Tips For Removing Linoleum
By Lee Dobbins
When it comes time to get new flooring you can save money by removing the old flooring yourself but if you have old linoleum on your floors you might be in for quite a challenge. Depending on how old the linoleum is and the type of adhesive that was used it can be extremely difficult to get up.
First of all, it's unlikely that you'll be able to just remove the linoleum and adhesive all at once. The surface under the linoleum and the damage you might cause it needs to be considered - especially if that surface is wood. Concrete floors can take a lot more in the way of rough treatment. The type of scraper you use has a lot to do with your success as well as the damage to the floor underneath. Many people use paint scrapers but those with a razor blade are usually more efficient. Be prepared to break some blades it if the adhesive is hard, and you're working on concrete.
Try cutting the linoleum into strips or sections instead of removing the whole chunk at once. This will make it easier to get an edge to pry up. Of course, the linoleum probably won’t come up in nice neat sections so be prepared to deal with a lot of left over backing and glue that is still attached to your floor.
One way to deal with those remnants that just won’t come up is to apply some kind of solvent or remover. A popular brand is Krud Kutter, which appears to work very well from the customer feedback comments. Follow directions on the label of whatever product you employ, and wear gloves to protect your hands. Do a small section at a time, and then move to the next one.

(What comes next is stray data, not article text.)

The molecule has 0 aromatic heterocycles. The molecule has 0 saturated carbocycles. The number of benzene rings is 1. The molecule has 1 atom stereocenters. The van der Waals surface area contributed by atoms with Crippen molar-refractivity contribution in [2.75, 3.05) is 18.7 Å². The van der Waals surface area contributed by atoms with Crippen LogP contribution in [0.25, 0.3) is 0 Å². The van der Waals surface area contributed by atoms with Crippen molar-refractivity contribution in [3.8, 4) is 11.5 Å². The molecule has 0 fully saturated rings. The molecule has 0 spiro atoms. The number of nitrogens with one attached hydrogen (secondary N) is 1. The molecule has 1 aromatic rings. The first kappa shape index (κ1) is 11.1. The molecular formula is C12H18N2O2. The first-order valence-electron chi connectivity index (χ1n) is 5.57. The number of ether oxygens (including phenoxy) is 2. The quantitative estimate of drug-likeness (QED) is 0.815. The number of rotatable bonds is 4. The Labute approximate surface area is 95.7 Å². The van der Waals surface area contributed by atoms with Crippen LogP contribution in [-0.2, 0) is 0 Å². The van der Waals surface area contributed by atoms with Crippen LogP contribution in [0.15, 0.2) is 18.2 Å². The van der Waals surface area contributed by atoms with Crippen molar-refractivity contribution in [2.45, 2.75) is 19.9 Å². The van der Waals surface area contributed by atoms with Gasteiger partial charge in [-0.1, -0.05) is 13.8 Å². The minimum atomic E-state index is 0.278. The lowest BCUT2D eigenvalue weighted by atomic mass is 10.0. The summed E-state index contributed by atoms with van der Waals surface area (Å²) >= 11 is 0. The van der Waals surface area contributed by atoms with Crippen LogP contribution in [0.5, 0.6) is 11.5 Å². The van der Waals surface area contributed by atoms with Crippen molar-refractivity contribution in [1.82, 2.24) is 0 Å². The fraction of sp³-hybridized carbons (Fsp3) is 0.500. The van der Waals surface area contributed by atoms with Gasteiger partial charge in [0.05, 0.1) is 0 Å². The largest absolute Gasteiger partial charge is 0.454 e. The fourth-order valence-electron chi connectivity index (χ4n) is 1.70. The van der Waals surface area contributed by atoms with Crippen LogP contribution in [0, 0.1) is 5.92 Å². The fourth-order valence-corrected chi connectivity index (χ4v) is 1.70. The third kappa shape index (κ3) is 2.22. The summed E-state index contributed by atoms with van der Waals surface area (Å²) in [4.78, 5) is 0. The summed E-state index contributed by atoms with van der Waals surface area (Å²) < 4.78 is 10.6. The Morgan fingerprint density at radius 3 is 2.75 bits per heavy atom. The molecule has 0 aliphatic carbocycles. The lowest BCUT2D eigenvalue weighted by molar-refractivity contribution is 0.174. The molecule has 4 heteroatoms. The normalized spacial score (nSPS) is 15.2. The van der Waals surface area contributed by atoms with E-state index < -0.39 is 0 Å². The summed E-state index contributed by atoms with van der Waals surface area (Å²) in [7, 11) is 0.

Another technique is to use boiling water and pour it directly on the backing and adhesive. Let it soak and then scrape up. If you don’t want to use water, you can try to heat up the glue with a hair dryer or heat gun. Pick a very inconspicuous area, such as behind a door, to try it. Heat the adhesive with the hair dryer and scrape it up with a straight-blade scraper (like a stiff putty knife with a beveled edge). Move the scraper in the direction of the grain of the wood if you are uncovering a hardwood floor. Have a pan or some other container handy to drop the scrapings into - one that is unlikely to either melt or ignite when coming in contact with hot materials. Be very careful if you are using a heat gun as this can easily damage the floor underneath if it is wood.
If worse comes to worse and you are left with some stubborn adhesive on the floors, it might be time to sand. Of course, if your floors are wood and you plan to refinish them you would need to sand anyway, but during this step you must be careful not to damage the particular area by keeping the sander on it for too long.
Once you finally get the linoleum and all traces of adhesive up, you are ready to seal the floor as recommended for the type of flooring and apply the new floor as recommended!
Lee Dobbins writes for A Kitchen Decorating Idea where you can find more tips on kitchen remodeling and decorating on a budget.
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